I’ll aim to take at least two GRIT classes each week at Bladium, as well as get in one or two short lifting sessions, and three runs. By combining the short 30-minute GRIT classes with a short lifting session, I’m setting myself up for five days at the gym each week, which should help give me two recovery days for yoga, foam rolling, and light stretching.

Finally, I’d like to be more aware of how and why I eat over the next several weeks. I’ll be pushing myself to fuel my body with primarily nourishing foods that will give me enough energy to perform well. I’ll also try hard to avoid trigger foods, like chips and alcohol, but I’m not going to 100% restrict myself from anything. Meal prep combined with intuitive clean eating will be lots of help here!

 

Wish me luck as I continue into Week 2 of this GRIT challenge!

Have you ever participated in a fitness challenge? Would love to hear how you stayed motivated!

 

*Bladium Alameda sponsored this post. However, all opinions are my own!

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2017 Lululemon Seawheeze Half Marathon Recap

Running along the ocean in Vancouver during the Lululemon Seawheeze Half Marathon

I love running, and I love traveling. So it’s only natural that my wanderlust and wandering legs would combine forces and take me across country borders for my first international runcation, the Lululemon Seawheeze Half Marathon.

I’ve heard amazing things about the production of this Vancouver-based race and its enthusiastic crew of Lulu runners who flood online registration and scoop up every available entry within minutes.

However, I also know the race boasts a rather expensive $158 CAD race entry fee. So when a fellow runner tipped me off that Lululemon was giving away free race entries to people via Twitter, you bet I jumped online within seconds and was tweeting away my desire to get hooked up with a comped entry. Not only did I get one for myself, I got a free entry for Michel too!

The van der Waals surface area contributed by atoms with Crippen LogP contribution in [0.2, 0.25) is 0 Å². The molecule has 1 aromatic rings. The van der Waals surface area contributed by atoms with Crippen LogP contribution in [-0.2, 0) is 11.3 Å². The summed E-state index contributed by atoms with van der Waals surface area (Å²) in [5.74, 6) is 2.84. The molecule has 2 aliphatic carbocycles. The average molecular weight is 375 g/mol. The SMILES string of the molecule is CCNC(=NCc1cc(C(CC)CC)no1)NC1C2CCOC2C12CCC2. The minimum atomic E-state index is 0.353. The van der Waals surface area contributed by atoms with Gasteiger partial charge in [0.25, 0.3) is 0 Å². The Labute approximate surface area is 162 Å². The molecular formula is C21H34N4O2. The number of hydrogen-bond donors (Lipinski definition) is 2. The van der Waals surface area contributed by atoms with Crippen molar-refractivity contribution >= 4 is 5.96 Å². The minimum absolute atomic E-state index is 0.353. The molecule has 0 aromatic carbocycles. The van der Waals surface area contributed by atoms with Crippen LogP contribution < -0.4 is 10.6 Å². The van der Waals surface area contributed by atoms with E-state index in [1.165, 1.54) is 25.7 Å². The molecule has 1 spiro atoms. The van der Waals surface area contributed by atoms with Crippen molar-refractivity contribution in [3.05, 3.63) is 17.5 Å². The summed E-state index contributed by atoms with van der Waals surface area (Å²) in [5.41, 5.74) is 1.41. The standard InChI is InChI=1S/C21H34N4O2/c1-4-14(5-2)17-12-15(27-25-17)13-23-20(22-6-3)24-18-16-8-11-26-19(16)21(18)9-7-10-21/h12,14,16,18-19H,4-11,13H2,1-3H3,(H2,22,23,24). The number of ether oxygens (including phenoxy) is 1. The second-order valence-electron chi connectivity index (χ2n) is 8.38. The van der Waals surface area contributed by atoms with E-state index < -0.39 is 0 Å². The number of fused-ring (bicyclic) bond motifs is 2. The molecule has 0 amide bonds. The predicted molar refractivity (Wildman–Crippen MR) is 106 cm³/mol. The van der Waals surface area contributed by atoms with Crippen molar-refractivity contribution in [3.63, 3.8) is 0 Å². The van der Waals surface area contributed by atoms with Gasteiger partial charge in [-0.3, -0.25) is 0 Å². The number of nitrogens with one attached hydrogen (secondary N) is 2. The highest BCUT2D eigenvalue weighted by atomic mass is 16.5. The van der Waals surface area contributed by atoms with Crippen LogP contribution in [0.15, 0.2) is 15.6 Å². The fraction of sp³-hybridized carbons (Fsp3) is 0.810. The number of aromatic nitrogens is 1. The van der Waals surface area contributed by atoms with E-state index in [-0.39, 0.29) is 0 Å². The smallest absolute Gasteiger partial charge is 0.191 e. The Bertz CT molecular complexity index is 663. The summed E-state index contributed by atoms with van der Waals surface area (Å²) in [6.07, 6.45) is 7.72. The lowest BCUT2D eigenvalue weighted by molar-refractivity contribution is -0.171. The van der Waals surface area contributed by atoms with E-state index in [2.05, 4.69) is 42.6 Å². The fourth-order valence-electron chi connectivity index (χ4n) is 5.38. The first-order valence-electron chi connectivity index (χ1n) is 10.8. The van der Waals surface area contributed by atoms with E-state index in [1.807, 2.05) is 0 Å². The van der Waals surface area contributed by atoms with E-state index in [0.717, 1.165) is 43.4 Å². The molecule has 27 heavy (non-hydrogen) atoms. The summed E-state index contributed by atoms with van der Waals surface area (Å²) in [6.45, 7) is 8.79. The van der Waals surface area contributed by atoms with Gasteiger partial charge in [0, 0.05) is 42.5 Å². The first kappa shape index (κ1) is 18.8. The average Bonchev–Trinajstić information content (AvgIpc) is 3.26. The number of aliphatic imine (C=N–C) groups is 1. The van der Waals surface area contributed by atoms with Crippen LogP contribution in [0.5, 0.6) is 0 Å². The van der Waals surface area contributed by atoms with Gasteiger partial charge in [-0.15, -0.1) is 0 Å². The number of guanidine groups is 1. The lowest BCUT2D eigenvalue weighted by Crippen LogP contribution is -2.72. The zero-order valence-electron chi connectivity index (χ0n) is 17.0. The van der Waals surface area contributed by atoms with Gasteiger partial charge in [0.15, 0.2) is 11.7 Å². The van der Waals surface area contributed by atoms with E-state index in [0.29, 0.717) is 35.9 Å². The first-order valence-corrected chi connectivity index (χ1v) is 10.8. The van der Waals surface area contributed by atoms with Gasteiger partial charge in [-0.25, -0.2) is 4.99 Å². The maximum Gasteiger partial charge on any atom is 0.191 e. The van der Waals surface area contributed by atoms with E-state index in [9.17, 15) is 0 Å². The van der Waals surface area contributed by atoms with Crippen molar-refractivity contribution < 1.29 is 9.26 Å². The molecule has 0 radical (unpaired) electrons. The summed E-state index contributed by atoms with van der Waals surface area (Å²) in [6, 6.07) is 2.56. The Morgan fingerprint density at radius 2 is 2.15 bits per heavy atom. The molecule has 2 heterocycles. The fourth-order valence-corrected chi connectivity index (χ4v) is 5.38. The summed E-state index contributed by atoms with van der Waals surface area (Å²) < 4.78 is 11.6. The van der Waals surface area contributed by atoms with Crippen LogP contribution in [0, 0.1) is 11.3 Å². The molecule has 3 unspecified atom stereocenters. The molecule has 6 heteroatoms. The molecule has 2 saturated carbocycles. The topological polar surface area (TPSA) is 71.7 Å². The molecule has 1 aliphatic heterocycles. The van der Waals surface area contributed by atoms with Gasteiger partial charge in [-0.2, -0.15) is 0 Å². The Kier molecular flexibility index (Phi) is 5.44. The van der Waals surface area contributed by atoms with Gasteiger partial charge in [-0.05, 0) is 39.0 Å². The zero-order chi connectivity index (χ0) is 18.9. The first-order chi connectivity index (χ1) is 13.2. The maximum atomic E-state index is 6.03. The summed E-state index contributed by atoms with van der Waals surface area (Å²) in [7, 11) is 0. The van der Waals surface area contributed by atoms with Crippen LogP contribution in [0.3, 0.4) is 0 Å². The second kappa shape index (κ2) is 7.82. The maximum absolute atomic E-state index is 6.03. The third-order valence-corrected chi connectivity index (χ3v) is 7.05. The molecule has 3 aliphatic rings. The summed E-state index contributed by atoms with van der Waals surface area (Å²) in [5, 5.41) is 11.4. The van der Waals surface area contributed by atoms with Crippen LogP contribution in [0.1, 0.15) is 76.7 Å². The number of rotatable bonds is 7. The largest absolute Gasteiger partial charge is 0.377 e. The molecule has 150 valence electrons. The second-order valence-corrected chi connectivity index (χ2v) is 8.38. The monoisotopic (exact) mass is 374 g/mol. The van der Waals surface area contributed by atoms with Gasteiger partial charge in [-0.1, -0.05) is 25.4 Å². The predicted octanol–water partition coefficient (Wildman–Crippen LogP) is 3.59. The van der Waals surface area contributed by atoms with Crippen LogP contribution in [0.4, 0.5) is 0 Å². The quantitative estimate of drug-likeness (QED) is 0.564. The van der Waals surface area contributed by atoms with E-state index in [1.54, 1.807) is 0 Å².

Yoga in Vancouver during the 2017 Lululemon Seawheeze Package Pickup Party

The Lululemon Seawheeze is not only a half marathon, but also a yoga party, shopping extravaganza, and music festival all wrapped up into one femme-friendly package. The race occurs on Saturday morning, with the package pickup party and the opportunity to shop exclusive Lululemon designs going down the day before, on Friday. The yoga festival and concert happen Saturday evening, so the whole Seawheeze experience is a full two days of movement and fun.

Breathe In. Run Wild. Sign for the 2017 Lululemon Seawheeze Half Marathon

I showed up to bib pickup Friday late afternoon, so I missed out on the shopping frenzy, but I was still able to pick up my race bag (which included a Lulu bag and water bottle) and enjoy some yoga, free samples, and sunshine before grabbing dinner and settling in for a good night’s rest the night before the race.

We woke up early Saturday morning, excited to start moving, but once Michel and I left the hotel we struggled to find an open coffee location near the start line. I *require* coffee pre-race, so we wandered around (kinda) frantically until we finally found a Starbucks that opened 30 minutes before the race started. Crisis averted!

We made it to the start line (albeit a bit late), and took off into the wonderfully fresh and crisp Vancouver morning with the 2:05 pacer (Seawheeze refers to each one as a “pace beaver”) and her posse of goal-driven runners, just a tiny chunk of the 10,000 runners that participate in this race.

Lululemon Seawheeze 2017 Start Line in Vancouver, BC

Every few miles or so we passed a cheer station, mostly sponsored by local fitness studios, as well as musicians and entertainers lining the streets to motivate us forward. There was even a cheer station of police officers and firefighters who cheered us on with Super Soakers and Backstreet Boys hits.

Breathe In, Run Wild Seen along the course of the Lululemon Seawheeze 2017 Half Marathon